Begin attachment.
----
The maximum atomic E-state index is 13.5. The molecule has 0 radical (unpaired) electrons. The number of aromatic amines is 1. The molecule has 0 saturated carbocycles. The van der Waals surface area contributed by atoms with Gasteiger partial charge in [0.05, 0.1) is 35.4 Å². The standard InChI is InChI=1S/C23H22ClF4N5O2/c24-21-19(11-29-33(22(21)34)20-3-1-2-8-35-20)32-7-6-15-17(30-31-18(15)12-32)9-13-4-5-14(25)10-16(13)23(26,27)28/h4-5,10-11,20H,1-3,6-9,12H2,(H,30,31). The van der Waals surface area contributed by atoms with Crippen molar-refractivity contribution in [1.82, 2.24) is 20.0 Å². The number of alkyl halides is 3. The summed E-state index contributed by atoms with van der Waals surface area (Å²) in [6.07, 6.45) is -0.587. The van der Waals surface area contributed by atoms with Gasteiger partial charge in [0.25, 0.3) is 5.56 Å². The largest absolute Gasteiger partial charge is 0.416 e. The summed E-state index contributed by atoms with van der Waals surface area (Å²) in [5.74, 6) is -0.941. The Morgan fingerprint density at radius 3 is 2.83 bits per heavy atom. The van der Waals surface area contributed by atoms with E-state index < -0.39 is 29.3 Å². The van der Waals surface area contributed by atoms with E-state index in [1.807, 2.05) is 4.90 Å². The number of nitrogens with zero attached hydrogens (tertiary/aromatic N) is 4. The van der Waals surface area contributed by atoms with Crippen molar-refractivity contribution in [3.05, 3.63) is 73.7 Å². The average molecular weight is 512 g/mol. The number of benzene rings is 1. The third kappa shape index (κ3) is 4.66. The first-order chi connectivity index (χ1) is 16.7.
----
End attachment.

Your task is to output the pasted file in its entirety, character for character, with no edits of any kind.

The maximum atomic E-state index is 13.5. The molecule has 0 radical (unpaired) electrons. The number of aromatic amines is 1. The molecule has 0 saturated carbocycles. The van der Waals surface area contributed by atoms with Gasteiger partial charge in [0.05, 0.1) is 35.4 Å². The standard InChI is InChI=1S/C23H22ClF4N5O2/c24-21-19(11-29-33(22(21)34)20-3-1-2-8-35-20)32-7-6-15-17(30-31-18(15)12-32)9-13-4-5-14(25)10-16(13)23(26,27)28/h4-5,10-11,20H,1-3,6-9,12H2,(H,30,31). The van der Waals surface area contributed by atoms with Crippen molar-refractivity contribution in [1.82, 2.24) is 20.0 Å². The number of alkyl halides is 3. The summed E-state index contributed by atoms with van der Waals surface area (Å²) in [6.07, 6.45) is -0.587. The van der Waals surface area contributed by atoms with Gasteiger partial charge in [0.25, 0.3) is 5.56 Å². The largest absolute Gasteiger partial charge is 0.416 e. The summed E-state index contributed by atoms with van der Waals surface area (Å²) in [5.74, 6) is -0.941. The Morgan fingerprint density at radius 3 is 2.83 bits per heavy atom. The van der Waals surface area contributed by atoms with E-state index < -0.39 is 29.3 Å². The van der Waals surface area contributed by atoms with E-state index in [1.807, 2.05) is 4.90 Å². The number of nitrogens with zero attached hydrogens (tertiary/aromatic N) is 4. The van der Waals surface area contributed by atoms with Crippen molar-refractivity contribution in [3.05, 3.63) is 73.7 Å². The average molecular weight is 512 g/mol. The number of benzene rings is 1. The third kappa shape index (κ3) is 4.66. The first-order chi connectivity index (χ1) is 16.7.